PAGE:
MDLinx: If a physician smokes marijuana recreationally, will that result in loss of licensure?

Board: A physician cannot be impaired when practicing medicine whether they are using cannabis for medical purposes or for recreational use. If the physician is impaired from cannabis and/or any other controlled substance or alcohol, the doctor puts their patient at risk and the Board would look into any physician who is practicing medicine while impaired. The discipline that the Board can impose if it can prove that a physician has violated the Medical Practice Act can be as severe as license revocation.

MDLinxIf a physician were to smoke marijuana, what would be the timing before this person could see patients again?

Board: The Board cannot provide information regarding this question other than to note that the response to Question 3 would apply.

MDLinxWhat happens to licensure if a physician is caught driving under the influence of marijuana?

Board: The mission of the Medical Board of California is consumer protection. The Board would treat this arrest/conviction as is it does with all crimes committed by physicians: The Board would look into the circumstances surrounding the arrest/conviction and take the appropriate action to protect the public.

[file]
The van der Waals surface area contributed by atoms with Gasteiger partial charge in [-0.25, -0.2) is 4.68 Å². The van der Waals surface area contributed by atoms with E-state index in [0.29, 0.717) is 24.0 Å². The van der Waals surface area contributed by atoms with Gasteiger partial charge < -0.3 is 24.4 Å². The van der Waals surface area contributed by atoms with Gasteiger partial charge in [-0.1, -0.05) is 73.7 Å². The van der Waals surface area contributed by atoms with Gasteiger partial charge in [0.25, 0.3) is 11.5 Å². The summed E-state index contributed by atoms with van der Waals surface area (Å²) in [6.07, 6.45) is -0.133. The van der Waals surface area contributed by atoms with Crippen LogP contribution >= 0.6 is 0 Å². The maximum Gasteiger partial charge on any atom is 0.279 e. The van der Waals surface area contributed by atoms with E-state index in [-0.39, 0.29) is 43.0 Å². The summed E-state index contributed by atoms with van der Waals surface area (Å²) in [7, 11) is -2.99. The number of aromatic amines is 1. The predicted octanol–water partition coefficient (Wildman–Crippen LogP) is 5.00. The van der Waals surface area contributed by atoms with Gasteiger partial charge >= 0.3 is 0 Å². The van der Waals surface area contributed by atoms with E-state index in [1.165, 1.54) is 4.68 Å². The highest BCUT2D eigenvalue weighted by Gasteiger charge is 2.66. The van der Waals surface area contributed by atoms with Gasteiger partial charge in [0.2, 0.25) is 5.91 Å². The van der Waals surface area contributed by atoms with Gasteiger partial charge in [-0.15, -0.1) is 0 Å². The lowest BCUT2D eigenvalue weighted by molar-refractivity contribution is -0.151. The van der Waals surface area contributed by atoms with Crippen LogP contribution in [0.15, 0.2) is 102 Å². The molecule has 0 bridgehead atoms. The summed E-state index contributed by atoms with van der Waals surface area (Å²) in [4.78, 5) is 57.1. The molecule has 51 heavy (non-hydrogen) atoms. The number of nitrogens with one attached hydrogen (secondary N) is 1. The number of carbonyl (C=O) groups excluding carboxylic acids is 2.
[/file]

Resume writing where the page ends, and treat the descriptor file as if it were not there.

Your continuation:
MDLinx: Is marijuana use, as well as the use of other street drugs, an increasing concern of the Board?

Board: The Medical Board of California (Board) is concerned with any violation and enforces the law, including the Medical Practice Act. There are two sections related to physician impairment. Business and Professions Code sections 822 and 2239 authorize the Board to take action against a doctor who is impaired.

In Fiscal Year 2016-2017, the Board took 68 actions against doctors for self-abuse of drugs and alcohol (6 license revocations, 10 surrendered licenses, 2 licensees placed on probation with suspension, 39 licensees placed on probation, and 11 public reprimands were issued). In Fiscal Year 2017-2018, the Board took 59 actions against doctors for self-abuse of drugs and alcohol (9 license revocations, 17 surrendered licenses, 1 licensee placed on probation with suspension, 29 licensees placed on probation, and 3 public reprimands were issued).